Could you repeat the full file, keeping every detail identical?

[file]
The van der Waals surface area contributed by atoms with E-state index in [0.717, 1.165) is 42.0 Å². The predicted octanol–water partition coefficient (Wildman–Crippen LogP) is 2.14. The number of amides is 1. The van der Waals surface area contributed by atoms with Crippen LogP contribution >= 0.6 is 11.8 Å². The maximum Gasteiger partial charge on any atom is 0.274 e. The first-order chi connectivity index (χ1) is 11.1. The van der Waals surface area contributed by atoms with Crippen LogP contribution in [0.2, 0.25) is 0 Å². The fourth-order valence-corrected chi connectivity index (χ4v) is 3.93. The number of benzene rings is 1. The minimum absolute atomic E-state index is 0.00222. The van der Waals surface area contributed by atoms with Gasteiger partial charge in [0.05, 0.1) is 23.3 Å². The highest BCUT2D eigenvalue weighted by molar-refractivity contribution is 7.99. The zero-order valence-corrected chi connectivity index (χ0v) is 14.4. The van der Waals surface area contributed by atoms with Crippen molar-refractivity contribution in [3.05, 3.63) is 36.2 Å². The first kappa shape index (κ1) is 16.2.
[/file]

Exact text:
The van der Waals surface area contributed by atoms with E-state index in [0.717, 1.165) is 42.0 Å². The predicted octanol–water partition coefficient (Wildman–Crippen LogP) is 2.14. The number of amides is 1. The van der Waals surface area contributed by atoms with Crippen LogP contribution >= 0.6 is 11.8 Å². The maximum Gasteiger partial charge on any atom is 0.274 e. The first-order chi connectivity index (χ1) is 11.1. The van der Waals surface area contributed by atoms with Crippen LogP contribution in [0.2, 0.25) is 0 Å². The fourth-order valence-corrected chi connectivity index (χ4v) is 3.93. The number of benzene rings is 1. The minimum absolute atomic E-state index is 0.00222. The van der Waals surface area contributed by atoms with Gasteiger partial charge in [0.05, 0.1) is 23.3 Å². The highest BCUT2D eigenvalue weighted by molar-refractivity contribution is 7.99. The zero-order valence-corrected chi connectivity index (χ0v) is 14.4. The van der Waals surface area contributed by atoms with Crippen molar-refractivity contribution in [3.05, 3.63) is 36.2 Å². The first kappa shape index (κ1) is 16.2.